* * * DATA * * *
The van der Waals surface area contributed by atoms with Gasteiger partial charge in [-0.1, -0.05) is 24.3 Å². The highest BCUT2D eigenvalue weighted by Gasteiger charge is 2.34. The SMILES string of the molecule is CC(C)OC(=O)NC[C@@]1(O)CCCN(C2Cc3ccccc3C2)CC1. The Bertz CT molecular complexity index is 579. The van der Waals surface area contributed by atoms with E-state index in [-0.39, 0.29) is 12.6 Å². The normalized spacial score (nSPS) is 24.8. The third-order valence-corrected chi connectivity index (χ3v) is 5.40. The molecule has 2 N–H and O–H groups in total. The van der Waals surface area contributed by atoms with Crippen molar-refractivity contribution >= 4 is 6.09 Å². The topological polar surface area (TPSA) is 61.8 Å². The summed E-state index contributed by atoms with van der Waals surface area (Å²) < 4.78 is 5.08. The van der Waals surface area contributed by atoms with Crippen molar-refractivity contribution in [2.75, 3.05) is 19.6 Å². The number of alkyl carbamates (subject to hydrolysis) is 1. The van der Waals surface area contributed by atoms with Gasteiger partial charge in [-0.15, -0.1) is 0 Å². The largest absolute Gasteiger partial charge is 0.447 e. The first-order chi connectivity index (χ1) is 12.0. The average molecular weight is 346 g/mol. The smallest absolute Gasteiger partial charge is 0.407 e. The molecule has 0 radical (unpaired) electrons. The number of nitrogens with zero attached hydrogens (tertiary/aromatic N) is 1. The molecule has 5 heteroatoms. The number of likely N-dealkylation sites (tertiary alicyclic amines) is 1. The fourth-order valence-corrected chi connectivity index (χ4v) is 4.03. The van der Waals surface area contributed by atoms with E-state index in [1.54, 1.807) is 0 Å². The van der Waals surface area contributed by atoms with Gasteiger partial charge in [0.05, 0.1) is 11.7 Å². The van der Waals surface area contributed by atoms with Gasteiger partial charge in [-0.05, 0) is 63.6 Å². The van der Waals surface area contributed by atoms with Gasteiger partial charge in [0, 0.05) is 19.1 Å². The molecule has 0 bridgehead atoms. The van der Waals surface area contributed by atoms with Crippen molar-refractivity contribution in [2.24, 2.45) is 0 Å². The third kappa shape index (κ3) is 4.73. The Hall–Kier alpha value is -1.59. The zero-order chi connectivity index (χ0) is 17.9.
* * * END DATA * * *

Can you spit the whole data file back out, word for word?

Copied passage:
The van der Waals surface area contributed by atoms with Gasteiger partial charge in [-0.1, -0.05) is 24.3 Å². The highest BCUT2D eigenvalue weighted by Gasteiger charge is 2.34. The SMILES string of the molecule is CC(C)OC(=O)NC[C@@]1(O)CCCN(C2Cc3ccccc3C2)CC1. The Bertz CT molecular complexity index is 579. The van der Waals surface area contributed by atoms with E-state index in [-0.39, 0.29) is 12.6 Å². The normalized spacial score (nSPS) is 24.8. The third-order valence-corrected chi connectivity index (χ3v) is 5.40. The molecule has 2 N–H and O–H groups in total. The van der Waals surface area contributed by atoms with Crippen molar-refractivity contribution >= 4 is 6.09 Å². The topological polar surface area (TPSA) is 61.8 Å². The summed E-state index contributed by atoms with van der Waals surface area (Å²) < 4.78 is 5.08. The van der Waals surface area contributed by atoms with Crippen molar-refractivity contribution in [2.75, 3.05) is 19.6 Å². The number of alkyl carbamates (subject to hydrolysis) is 1. The van der Waals surface area contributed by atoms with Gasteiger partial charge in [-0.15, -0.1) is 0 Å². The largest absolute Gasteiger partial charge is 0.447 e. The first-order chi connectivity index (χ1) is 12.0. The average molecular weight is 346 g/mol. The smallest absolute Gasteiger partial charge is 0.407 e. The molecule has 0 radical (unpaired) electrons. The number of nitrogens with zero attached hydrogens (tertiary/aromatic N) is 1. The molecule has 5 heteroatoms. The number of likely N-dealkylation sites (tertiary alicyclic amines) is 1. The fourth-order valence-corrected chi connectivity index (χ4v) is 4.03. The van der Waals surface area contributed by atoms with E-state index in [1.54, 1.807) is 0 Å². The van der Waals surface area contributed by atoms with Gasteiger partial charge in [0.05, 0.1) is 11.7 Å². The van der Waals surface area contributed by atoms with Gasteiger partial charge in [-0.05, 0) is 63.6 Å². The van der Waals surface area contributed by atoms with Gasteiger partial charge in [0, 0.05) is 19.1 Å². The molecule has 0 bridgehead atoms. The van der Waals surface area contributed by atoms with Crippen molar-refractivity contribution in [2.24, 2.45) is 0 Å². The third kappa shape index (κ3) is 4.73. The Hall–Kier alpha value is -1.59. The zero-order chi connectivity index (χ0) is 17.9.